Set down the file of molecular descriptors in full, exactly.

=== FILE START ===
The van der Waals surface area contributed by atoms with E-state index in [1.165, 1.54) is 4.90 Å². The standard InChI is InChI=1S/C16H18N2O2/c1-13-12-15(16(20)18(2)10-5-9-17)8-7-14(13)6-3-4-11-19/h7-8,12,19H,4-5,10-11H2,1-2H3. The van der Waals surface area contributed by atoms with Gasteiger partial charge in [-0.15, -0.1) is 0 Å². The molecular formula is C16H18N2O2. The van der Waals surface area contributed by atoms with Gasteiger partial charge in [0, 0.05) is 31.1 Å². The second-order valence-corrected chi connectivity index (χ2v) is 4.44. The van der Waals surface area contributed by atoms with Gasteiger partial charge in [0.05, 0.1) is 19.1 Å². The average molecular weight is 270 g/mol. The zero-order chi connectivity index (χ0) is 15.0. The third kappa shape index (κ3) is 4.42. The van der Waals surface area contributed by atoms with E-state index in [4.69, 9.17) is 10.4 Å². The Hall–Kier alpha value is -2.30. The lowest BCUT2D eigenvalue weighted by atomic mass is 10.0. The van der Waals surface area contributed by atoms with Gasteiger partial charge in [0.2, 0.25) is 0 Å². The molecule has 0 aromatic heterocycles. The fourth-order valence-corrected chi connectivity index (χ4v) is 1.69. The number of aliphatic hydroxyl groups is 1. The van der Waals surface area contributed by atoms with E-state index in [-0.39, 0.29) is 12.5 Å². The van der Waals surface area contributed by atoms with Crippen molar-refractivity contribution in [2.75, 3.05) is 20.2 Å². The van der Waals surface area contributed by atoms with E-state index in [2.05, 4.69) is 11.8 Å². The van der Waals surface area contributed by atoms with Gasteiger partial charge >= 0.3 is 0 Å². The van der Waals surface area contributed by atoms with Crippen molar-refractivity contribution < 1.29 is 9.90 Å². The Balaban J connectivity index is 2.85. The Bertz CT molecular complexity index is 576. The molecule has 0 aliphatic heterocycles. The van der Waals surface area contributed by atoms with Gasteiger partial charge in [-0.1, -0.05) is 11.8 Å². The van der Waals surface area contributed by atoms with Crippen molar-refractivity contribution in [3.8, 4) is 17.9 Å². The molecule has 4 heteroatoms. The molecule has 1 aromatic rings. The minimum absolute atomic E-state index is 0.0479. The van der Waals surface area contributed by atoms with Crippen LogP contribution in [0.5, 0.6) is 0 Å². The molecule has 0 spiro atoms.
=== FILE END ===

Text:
The van der Waals surface area contributed by atoms with E-state index in [1.165, 1.54) is 4.90 Å². The standard InChI is InChI=1S/C16H18N2O2/c1-13-12-15(16(20)18(2)10-5-9-17)8-7-14(13)6-3-4-11-19/h7-8,12,19H,4-5,10-11H2,1-2H3. The van der Waals surface area contributed by atoms with Gasteiger partial charge in [-0.15, -0.1) is 0 Å². The molecular formula is C16H18N2O2. The van der Waals surface area contributed by atoms with Gasteiger partial charge in [0, 0.05) is 31.1 Å². The second-order valence-corrected chi connectivity index (χ2v) is 4.44. The van der Waals surface area contributed by atoms with Gasteiger partial charge in [0.05, 0.1) is 19.1 Å². The average molecular weight is 270 g/mol. The zero-order chi connectivity index (χ0) is 15.0. The third kappa shape index (κ3) is 4.42. The van der Waals surface area contributed by atoms with E-state index in [4.69, 9.17) is 10.4 Å². The Hall–Kier alpha value is -2.30. The lowest BCUT2D eigenvalue weighted by atomic mass is 10.0. The van der Waals surface area contributed by atoms with Gasteiger partial charge in [0.2, 0.25) is 0 Å². The molecule has 0 aromatic heterocycles. The fourth-order valence-corrected chi connectivity index (χ4v) is 1.69. The number of aliphatic hydroxyl groups is 1. The van der Waals surface area contributed by atoms with E-state index in [-0.39, 0.29) is 12.5 Å². The van der Waals surface area contributed by atoms with Crippen molar-refractivity contribution in [2.75, 3.05) is 20.2 Å². The van der Waals surface area contributed by atoms with E-state index in [2.05, 4.69) is 11.8 Å². The van der Waals surface area contributed by atoms with Gasteiger partial charge >= 0.3 is 0 Å². The van der Waals surface area contributed by atoms with Crippen molar-refractivity contribution < 1.29 is 9.90 Å². The Balaban J connectivity index is 2.85. The Bertz CT molecular complexity index is 576. The molecule has 0 aliphatic heterocycles. The van der Waals surface area contributed by atoms with Gasteiger partial charge in [-0.1, -0.05) is 11.8 Å². The van der Waals surface area contributed by atoms with Crippen molar-refractivity contribution in [3.8, 4) is 17.9 Å². The molecule has 4 heteroatoms. The molecule has 1 aromatic rings. The minimum absolute atomic E-state index is 0.0479. The van der Waals surface area contributed by atoms with Crippen LogP contribution in [0.5, 0.6) is 0 Å². The molecule has 0 spiro atoms.